An alternative method to investing in quality businesses - The 5 Minute WrapUp by Equitymaster
Investing in India - 5 Minute WrapUp by Equitymaster

An alternative method to investing in quality businesses 

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In this issue:
» Gold to reclaim its safe haven status in 2014?
» Bitcoins: Soon to be extinct.
» Another bubble brewing in the US realty market.
» China's uncertain future.
» ...and more!

00:00  Chart of the day
Strong brands. A healthy balance sheet. Good management. Steady long term growth rates. Above average return on capital. These are just some of the many traits of good quality businesses.

There are quite a few companies that have consistently performed well on the back of their strong moats being in place. And with that, their earnings have been on the rise even during gloomy times and uncertain economic conditions. And in the process, their stocks have outperformed the broader markets as well.

However, on the back of the love of the market participants for such companies, it seems that the valuations that these good quality stocks have been commanding in recent times is making it difficult for long term investors, especially the value seeking ones, to find a good and comfortable entry point. While one may argue that growth rates are expected to remain firm over the next few years and because of their infallible qualities, they should command good premiums over their peers.

We do not contest the same. Good, solid businesses having strong moats ingrained in their business models should command a premium. But, overpaying for them at valuations that are close to their all time highs is not something we are comfortable with. At the end of the day, these valuations are based on growth assumptions. And the way the stocks are trading at current valuations, the justifiable growth rates expected are seemingly quite high, which in our view would be difficult to sustain over a long period.

Nevertheless, since a lot of assumptions go into figuring whether valuations are justified or not, we thought a good alternative way for investors to look at the attractiveness of a stock is by gauging its dividend yield chart. Since high quality companies have the tendency to payout a good portion of their profits, and that investors would be buying into such businesses for earning good dividend yields over the long periods, a good way to gauge the attractiveness of such companies' stocks would be by looking at its dividend yield chart. The same has been made displayed in today's chart of the day.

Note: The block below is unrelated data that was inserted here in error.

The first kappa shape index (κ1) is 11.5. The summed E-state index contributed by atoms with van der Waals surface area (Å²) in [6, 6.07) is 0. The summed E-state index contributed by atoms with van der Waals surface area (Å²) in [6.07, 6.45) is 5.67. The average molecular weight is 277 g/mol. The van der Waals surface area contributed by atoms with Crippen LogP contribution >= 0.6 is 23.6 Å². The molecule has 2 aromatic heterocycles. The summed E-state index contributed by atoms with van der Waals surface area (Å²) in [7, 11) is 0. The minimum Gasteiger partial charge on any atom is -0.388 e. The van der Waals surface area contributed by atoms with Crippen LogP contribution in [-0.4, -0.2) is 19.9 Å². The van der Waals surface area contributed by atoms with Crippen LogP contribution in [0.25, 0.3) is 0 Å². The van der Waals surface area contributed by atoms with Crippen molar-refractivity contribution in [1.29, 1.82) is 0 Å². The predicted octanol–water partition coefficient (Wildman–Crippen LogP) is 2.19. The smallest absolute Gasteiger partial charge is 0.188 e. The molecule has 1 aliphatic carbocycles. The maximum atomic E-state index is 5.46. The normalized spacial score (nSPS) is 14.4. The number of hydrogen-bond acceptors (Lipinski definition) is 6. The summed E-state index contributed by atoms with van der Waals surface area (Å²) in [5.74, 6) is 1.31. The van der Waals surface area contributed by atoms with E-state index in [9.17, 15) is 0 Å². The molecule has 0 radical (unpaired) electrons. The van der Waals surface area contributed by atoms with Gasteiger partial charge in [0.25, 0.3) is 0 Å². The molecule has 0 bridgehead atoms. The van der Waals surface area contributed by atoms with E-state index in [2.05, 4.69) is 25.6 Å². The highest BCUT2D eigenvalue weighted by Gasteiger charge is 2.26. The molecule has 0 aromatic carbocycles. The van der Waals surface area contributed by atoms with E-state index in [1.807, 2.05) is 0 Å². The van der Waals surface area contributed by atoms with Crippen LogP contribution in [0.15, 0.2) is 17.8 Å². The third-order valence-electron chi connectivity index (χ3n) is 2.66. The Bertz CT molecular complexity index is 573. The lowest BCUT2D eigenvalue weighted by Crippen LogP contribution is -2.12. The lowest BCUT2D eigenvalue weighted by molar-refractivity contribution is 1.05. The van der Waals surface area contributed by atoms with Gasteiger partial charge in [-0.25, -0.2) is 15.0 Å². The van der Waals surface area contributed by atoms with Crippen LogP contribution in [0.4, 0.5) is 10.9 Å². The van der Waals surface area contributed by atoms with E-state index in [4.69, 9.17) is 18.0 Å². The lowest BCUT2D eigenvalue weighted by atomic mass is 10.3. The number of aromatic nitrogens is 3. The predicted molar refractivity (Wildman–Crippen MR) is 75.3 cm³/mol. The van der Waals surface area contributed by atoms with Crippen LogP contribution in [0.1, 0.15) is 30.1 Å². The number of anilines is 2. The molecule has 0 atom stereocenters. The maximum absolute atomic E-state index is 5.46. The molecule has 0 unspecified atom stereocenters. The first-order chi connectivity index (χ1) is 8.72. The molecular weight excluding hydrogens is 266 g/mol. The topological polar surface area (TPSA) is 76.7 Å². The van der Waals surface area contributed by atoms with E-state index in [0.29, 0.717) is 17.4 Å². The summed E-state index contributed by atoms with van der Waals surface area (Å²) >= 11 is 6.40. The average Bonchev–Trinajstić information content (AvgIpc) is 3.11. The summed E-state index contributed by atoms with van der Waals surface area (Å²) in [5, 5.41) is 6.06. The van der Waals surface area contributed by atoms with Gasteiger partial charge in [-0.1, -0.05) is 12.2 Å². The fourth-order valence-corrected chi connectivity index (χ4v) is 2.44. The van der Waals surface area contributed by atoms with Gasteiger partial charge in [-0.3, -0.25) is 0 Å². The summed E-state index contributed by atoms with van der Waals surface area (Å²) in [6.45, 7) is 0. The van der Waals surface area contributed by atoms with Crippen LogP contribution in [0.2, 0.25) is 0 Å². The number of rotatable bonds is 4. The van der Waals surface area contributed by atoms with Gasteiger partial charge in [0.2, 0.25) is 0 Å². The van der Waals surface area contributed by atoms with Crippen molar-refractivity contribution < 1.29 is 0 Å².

An alternative way to gauge a stock's attractiveness
It may be noted that we have excluded the special
dividends that were paid out so that there are no spikes in the yields.

For making the chart, we have taken the dividend paid out of the previous year and divided it by the stock price over the next year. For example, the dividend paid out in CY02 for a company is divided by the stock price from 1 January till 31 December, 2003. This is done with the assumption that investors would at least be expecting the same dividend per share as was paid out in the previous year.

Looking at long term trend of the same, investors could gauge the attractiveness of such quality stocks. Average dividend yields for the longer periods would be a good starting point we believe. When stocks are trading at dividend yields above the long term average, one could term the stock to be an attractive one and vice versa. It may however be noted that this method would be applicable for consistent performers that have been paying out dividends for many years.

Do you take dividend yield into consideration while buying stocks? Let us know your comments or share your views in the Equitymaster Club.

Investors flocked to them in 2013 in the hope of keeping their portfolio safe and sound. But seeing riskier asset classes like stocks outperform gold and bonds by a wide margin left them thoroughly disappointed. In the case of gold especially, investors could be once bitten twice shy in 2014. The yellow metal plunged in 2013 and recorded a year on year fall after a decade. The US's claims of economic recovery and no signs of inflation made the case against stocks weaker. As a result excess liquidity fled gold and went into stock markets. Similarly bond yields too displayed trends contrary to expectations. The Fed's intent of reducing bond purchases gave a push to bond yields. As a result bond prices went lower. In the US, the yield on the 10-year Treasury note climbed from 1.8% to as high as 3% in 2013 as investors sold bonds in anticipation of the Fed's pullback. However, as per Moneynews, gold may reclaim its 'safe haven' status sometime in 2014 itself. Economic and political instability world over shows no signs of receding. And hence investors should not make the mistake of doing away with safe assets like gold and bonds from their portfolio.